The Turbocraft 600 combines the ample power of a 5.7l V8 with the operational safety of a jet unit to produce a sports package aimed squarely at the recreational water ski and wake board markets. Paul Smith and keen skiers put it through its paces.
Hamilton Jet has forged a global reputation as a builder of riverboats, but they have also produced jet boats designed to operate in harbours and sheltered coastal waters for more than 40 years. The Turbocraft 600 is the new vehicle by which Hamilton Jet will promote the benefits of marine jet propulsion to a sport and recreational water ski market that, historically, has been dominated by conventional propeller driven craft.
The Turbocraft 600 is 6m long, but this does not include the boarding platform on the transom. It has an overall beam of 1.98m and the hull bottom has a constant deadrise of 20 degrees. There is one planing strake each side of the reasonably wide dropped planing plank and the hull bottom is finished with turned down chines.
This first example of the Turbocraft 600 is fitted with a new-generation Chevrolet LS1 5.7l all-alloy V8 engine. A detuned version of this engine is fitted to the Holden Commodore range of vehicles in New Zealand. The marine engine has locally designed and built centre-rise alloy water-cooled exhaust manifolds, a Link Electrosystems engine management system, and a stainless steel, closed-circuit heat exchanger cooling system to prevent internal corrosion of the alloy components.
Standard production versions of the Turbocraft 600 will be fitted with Mercruiser's 300hp multi-point fuel-injected Magnum V8 engine. Despite carrying a weight penalty due to its cast-iron construction, this engine has been extremely well developed and offers excellent performance when coupled to Hamilton's 212 water jet, fitted with a 2.4kW turbo impeller and 110mm-diameter nozzle.
The LS1 Chevrolet will be available as an option at extra cost. The Turbocraft 600's development owes much to the input of Phil Birss at Phil Birss Ltd, Te Rapa, Hamilton Jet's Waikato agent. And what better place to evaluate the boat than in the heartland of New Zealand water skiing and wake boarding - the Waikato River and Lake Karapiro.
The Turbocraft 600 was quickly rigged for a slalom skier. Due to the proximity of large clumps of weed, we elected to deep-water start the skier in clear water. The considerable thrust from the 212 jet with just moderate throttle popped the skier up out of the water effortlessly. While the turbulence from the jet stream is more than the purist would accept, for general skiing fun, the wake did not bother our skier. The ideal skiing speed of 32mph is achieved at a relaxed 3000rpm where the jet absorbs just 86hp, making for an off-load engine and economical family fun. The boat has more than enough grunt to pull several skiers if required and I have seen a similarly powered jet boat pull 13 skiers up at once.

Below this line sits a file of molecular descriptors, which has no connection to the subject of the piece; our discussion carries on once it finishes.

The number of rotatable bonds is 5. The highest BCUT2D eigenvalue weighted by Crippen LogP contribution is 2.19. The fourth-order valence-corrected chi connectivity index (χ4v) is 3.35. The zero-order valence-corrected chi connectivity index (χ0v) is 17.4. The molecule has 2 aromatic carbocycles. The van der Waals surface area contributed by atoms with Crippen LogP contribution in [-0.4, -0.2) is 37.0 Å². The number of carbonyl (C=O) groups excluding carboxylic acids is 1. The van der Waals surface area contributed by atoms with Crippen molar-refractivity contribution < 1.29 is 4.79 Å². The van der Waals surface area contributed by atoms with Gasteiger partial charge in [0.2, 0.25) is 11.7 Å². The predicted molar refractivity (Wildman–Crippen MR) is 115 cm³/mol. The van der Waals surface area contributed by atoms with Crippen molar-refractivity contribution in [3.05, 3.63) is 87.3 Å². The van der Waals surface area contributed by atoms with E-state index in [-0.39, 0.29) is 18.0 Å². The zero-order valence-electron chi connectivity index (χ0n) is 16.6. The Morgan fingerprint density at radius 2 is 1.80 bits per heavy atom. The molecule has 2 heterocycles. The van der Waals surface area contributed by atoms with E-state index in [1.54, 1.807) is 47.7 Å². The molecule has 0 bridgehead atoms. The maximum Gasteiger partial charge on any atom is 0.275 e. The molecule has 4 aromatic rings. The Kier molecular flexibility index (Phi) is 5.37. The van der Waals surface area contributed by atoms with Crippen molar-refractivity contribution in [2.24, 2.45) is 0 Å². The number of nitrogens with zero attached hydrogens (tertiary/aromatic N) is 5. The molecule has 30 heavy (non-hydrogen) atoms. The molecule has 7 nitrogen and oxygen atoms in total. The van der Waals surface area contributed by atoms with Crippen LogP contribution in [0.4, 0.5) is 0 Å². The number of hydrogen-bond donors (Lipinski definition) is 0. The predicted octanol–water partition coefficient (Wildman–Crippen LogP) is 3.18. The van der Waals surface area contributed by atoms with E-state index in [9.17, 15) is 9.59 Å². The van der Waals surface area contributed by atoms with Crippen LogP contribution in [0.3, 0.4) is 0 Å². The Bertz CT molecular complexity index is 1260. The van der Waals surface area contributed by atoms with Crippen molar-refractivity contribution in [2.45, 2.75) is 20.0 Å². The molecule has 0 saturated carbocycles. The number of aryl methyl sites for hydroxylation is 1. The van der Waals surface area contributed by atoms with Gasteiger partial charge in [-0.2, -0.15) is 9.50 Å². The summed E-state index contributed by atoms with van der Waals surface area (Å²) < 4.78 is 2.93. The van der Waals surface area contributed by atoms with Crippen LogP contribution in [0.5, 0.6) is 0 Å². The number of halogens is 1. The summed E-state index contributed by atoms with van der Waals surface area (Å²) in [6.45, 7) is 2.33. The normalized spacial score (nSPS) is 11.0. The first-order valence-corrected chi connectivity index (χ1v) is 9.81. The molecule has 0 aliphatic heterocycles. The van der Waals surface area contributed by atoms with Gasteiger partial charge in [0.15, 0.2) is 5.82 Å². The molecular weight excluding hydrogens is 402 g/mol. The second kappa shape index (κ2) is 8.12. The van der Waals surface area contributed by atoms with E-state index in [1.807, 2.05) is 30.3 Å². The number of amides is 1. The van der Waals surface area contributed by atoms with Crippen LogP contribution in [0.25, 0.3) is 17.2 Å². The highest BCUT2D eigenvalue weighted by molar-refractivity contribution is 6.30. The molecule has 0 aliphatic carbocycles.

In the time it took our skier to change from a slalom ski to a wake board on the rear platform, the boat crew had dismantled and stowed the ski pylon and rigged the high wake-board pylon. With both aft mounted 64.3-litre (17 gallon) fuel tanks full, the jet nozzle in the up position and about 2200 rpm showing on the tachometer, the Turbocraft 600 put up an excellent wake for board riding.
Not only does the jet instantly and effortless pull the wakeboarder out of the water, the boat driver can safely manoeuvre around a water-bound skier because there is no thrashing propeller. With no underwater appendages to snag or be damaged on contact with the beach, moving in and out of ski lanes is a breeze - no more hassle with trying to control a power trim and tilt, or a helm with 2-3 turns lock to lock!